Fort Riverside #1

Alexander stood looking out of his window, his gaze scanning the horizon from east to west. The fires of war still burnt, the scars of the wizards magics littering the view.

The years had been hard. Food was scarce and more people arrived at the shanty town just over the river everyday. Technically that town was not part of his concern, but Riverside was the last Fort Town still standing, and as far as he knew he was the last Patriarch still alive. That being the case everything this side of the mountain border was now his burden. It was a burden that needed to be shared.

Alexander was not a warrior, was not a paladin and in no way was he a leader. He was, for all intents and purposes, an accountant. His job had to been to keep tallies on the income from the people of the fort and those the fort protected and to ensure that that income covered the expenses of the fort. Income came in many forms, but the two basics were food and metal. Money was a relatively new invention, and with Riverside being the last fort standing, and was now relatively worthless. Keeping people fed he was good at; keeping their morale up and planning a strategic defence he was not.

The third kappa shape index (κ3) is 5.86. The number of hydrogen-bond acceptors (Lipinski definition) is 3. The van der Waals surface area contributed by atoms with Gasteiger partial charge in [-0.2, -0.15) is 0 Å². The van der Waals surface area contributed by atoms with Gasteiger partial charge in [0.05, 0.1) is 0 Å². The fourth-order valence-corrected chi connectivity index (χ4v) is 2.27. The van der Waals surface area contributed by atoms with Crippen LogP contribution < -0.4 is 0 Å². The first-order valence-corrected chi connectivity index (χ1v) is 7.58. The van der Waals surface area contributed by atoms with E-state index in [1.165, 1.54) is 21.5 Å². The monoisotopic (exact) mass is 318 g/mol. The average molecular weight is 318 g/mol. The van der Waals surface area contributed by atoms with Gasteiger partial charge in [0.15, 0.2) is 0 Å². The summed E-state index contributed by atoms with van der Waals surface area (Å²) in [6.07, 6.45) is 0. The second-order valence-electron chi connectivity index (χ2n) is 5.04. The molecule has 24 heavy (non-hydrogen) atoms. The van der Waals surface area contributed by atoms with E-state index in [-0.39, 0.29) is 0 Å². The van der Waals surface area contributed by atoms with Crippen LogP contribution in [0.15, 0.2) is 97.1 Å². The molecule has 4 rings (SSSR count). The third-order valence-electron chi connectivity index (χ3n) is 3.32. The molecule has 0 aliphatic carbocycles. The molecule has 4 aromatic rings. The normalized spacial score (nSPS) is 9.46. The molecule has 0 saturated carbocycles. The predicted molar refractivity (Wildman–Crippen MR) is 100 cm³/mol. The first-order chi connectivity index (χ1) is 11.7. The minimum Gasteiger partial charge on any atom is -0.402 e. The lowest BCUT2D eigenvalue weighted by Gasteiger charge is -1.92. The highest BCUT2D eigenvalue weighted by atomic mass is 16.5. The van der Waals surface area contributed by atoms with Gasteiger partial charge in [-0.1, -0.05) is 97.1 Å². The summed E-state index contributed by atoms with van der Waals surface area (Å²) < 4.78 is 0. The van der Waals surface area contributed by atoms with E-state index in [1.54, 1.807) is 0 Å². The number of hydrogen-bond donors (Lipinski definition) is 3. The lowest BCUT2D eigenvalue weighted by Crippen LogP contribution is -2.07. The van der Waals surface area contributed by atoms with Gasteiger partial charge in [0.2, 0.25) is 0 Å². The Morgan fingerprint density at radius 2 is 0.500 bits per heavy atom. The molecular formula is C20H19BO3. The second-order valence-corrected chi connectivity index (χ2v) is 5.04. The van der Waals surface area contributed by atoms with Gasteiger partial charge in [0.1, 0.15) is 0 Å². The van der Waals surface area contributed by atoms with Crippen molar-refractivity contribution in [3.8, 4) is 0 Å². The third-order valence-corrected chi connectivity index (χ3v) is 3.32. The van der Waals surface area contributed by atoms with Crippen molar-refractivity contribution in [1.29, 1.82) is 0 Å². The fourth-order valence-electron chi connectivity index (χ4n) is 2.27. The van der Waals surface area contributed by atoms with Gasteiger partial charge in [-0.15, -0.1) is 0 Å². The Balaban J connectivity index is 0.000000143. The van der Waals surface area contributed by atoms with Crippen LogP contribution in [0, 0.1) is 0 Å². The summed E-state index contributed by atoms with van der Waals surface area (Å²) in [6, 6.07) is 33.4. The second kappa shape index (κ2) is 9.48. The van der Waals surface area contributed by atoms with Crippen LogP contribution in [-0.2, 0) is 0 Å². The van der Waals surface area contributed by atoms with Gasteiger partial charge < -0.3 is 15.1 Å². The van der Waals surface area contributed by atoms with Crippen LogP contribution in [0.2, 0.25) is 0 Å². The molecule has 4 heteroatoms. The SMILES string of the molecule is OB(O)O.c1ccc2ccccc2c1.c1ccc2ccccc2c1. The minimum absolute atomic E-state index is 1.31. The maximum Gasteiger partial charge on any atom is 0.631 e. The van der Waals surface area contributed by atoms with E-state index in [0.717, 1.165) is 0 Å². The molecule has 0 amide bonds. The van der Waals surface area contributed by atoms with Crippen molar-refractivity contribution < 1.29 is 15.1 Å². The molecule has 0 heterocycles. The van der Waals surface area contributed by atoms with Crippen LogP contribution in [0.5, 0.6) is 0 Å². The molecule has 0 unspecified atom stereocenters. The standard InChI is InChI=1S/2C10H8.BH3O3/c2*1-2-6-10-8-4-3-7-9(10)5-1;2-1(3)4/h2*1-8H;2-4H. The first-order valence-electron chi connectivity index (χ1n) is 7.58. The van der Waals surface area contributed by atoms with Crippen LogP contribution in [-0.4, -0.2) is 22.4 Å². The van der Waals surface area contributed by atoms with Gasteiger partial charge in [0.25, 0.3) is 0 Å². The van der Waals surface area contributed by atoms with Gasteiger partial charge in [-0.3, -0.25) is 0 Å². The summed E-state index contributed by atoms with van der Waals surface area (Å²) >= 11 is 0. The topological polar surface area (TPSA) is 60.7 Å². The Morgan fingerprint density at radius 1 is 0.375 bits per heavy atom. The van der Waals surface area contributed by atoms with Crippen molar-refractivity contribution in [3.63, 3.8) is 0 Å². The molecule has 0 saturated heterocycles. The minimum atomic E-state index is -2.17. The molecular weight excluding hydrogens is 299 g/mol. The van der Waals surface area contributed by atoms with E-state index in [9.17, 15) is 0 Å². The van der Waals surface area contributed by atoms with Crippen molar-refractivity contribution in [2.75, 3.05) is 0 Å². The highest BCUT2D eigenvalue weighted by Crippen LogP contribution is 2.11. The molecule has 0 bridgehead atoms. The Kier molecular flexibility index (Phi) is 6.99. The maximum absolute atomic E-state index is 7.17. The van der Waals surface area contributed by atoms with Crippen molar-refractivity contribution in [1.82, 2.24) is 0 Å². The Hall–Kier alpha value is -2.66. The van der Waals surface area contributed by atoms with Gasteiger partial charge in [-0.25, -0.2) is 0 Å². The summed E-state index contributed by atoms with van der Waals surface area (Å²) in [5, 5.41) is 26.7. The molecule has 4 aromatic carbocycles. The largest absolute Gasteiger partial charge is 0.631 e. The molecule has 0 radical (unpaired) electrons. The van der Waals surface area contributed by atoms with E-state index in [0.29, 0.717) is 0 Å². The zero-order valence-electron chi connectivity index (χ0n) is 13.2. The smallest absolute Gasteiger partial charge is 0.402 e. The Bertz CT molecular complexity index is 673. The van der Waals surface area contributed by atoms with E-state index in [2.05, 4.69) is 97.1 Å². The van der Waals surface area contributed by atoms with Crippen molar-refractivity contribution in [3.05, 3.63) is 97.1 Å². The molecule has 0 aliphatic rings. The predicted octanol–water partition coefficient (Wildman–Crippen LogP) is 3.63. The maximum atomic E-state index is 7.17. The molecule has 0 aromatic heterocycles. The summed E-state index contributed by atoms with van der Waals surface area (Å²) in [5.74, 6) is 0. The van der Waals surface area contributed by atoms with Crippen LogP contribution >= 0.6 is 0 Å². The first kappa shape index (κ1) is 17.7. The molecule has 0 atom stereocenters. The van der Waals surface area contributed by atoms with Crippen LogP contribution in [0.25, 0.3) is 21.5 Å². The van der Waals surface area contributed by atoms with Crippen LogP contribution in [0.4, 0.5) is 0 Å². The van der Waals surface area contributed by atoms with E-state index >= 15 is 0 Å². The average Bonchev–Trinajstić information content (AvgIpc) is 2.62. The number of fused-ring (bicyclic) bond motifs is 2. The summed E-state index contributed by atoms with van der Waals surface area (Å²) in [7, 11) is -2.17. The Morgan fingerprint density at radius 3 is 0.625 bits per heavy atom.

Of course a fort was meant to have three clear leaders. A Patriarch (or Matriarch if more applicable), a High Lord of the Armies and a Grand Paladin. Both of his counterparts were now dead, with the Paladin Order of Riverside now completely devoid of members. He did still have an army, but they were rudderless and now more of a burden to him than a boon.

His own council was similarly in tatters. His second, a young man named Arthur, had crossed the Mountain Border to align himself with the Wizards, taking with him secrets of fort design and the weapons they were working on to fight the war. His wife, Margaret, had left the table behind to become the de facto head of the growing underground element, and his secretary Bob had seemingly vanished into the ether. He was alone, and alone he could not keep Riverside going.

The town across the river was his only hope. He needed them to join with the fort and provide good men and women for his table. He needed someone to take control of the army and he needed a Paladin to take residence in the Hall. Lastly, he needed to find a replacement for himself. He was too polarising a figure to stay in command, and if he was honest he no longer wanted to do it. His passion now fell into the Mech project, and he knew the future rested on its success.